The Nazi Terror Begins After Adolf Hitler became chancellor of Germany in January 1933, he moved quickly to turn Germany into a one-party dictatorship and to organize the police power necessary to enforce Nazi policies. He persuaded his Cabinet to declare a state of emergency and end individual freedoms, including freedom of press, speech, and assembly. Individuals lost the right to privacy, which meant that officials could read people's mail, listen in on telephone conversations, and search private homes…
Read the Jewish Partisan Educational Foundation's short biography of Noah Lewin.
Read the Jewish Partisan Educational Foundation's short biography of Simon Trakinski.
The US 8th Infantry and the 82nd Airborne Divisions arrived at the Wöbbelin camp in May 1945, witnessing the deplorable living conditions in this subcamp of the Neuengamme concentration camp.
The first conviction for the crime of genocide came after the 1994 genocide in Rwanda, when Jean-Paul Akayesu was found guilty of genocide and crimes against humanity.
Ivo grew up in a middle-class Jewish family in Zagreb. He experienced little overt antisemitism until the Germans and their allies invaded Yugoslavia in April 1941 and installed a fascist Ustasa government in Croatia. The Ustasa regime began killing Jews, Serbs, and Roma (Gypsies). Ivo's family escaped to Italian-occupied territory, where the Italians tried to protect Jewish refugees. Ivo lived in Italian internment camps, including the Rab island camp, before moving to mainland Italy in 1944. He worked…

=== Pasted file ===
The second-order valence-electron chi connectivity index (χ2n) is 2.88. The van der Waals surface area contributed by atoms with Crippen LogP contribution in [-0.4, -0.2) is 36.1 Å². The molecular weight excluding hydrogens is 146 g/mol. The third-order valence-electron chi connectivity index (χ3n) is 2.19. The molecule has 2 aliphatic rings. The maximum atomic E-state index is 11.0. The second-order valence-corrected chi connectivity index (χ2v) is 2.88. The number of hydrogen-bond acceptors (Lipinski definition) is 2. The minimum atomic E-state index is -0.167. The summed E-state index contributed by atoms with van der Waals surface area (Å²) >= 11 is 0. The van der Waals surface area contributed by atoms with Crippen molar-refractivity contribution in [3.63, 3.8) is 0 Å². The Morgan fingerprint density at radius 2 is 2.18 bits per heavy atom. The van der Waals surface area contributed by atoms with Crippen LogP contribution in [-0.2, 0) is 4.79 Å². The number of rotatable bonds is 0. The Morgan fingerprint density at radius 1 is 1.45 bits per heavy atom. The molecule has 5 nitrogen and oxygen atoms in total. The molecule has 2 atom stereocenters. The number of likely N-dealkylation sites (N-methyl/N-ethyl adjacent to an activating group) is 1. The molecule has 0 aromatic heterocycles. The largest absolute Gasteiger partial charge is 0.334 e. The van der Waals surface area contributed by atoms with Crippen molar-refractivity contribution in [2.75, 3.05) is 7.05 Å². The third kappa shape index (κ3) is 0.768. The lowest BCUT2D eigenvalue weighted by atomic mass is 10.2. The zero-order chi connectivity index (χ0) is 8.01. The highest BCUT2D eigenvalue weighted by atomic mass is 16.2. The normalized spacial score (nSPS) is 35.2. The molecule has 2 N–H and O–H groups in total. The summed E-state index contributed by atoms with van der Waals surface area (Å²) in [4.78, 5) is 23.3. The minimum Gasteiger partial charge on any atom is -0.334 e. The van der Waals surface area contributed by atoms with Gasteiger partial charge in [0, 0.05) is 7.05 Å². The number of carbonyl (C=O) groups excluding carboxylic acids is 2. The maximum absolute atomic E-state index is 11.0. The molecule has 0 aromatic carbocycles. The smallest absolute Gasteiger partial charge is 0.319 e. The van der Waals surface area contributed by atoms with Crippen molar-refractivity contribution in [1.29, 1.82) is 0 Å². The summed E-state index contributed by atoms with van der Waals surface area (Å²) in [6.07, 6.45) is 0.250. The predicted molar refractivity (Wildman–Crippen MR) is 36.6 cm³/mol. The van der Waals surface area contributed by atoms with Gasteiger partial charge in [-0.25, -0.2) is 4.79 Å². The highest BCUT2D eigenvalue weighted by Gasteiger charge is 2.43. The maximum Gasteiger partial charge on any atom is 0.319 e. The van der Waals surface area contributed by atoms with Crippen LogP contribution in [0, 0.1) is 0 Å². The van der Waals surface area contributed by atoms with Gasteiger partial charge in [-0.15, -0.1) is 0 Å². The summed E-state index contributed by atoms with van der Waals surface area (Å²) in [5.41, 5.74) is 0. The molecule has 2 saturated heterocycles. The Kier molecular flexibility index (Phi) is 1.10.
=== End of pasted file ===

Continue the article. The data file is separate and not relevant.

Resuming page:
Although originally from Germany, Helen was living in the Netherlands with her husband and young daughter when the Germans invaded in May 1940. Helen and her husband sent their daughter to non-Jewish friends, and went into hiding themselves. They stayed in a variety of places arranged by a friend who was active in the underground. On August 25, 1944, Helen and her husband were arrested. They were sent first to Westerbork and then to Auschwitz, where they were separated. Helen worked in the I. G. Farben…
Between 1933 and 1945, Nazi Germany and its allies established more than 44,000 camps and other incarceration sites (including ghettos). The perpetrators used these locations for a range of purposes, including forced labor, detention of people deeme...
After WWII, prosecutors faced the challenge of assessing the guilt of propagandists whose words, images, and writings had supported Nazi brutality and mass murder.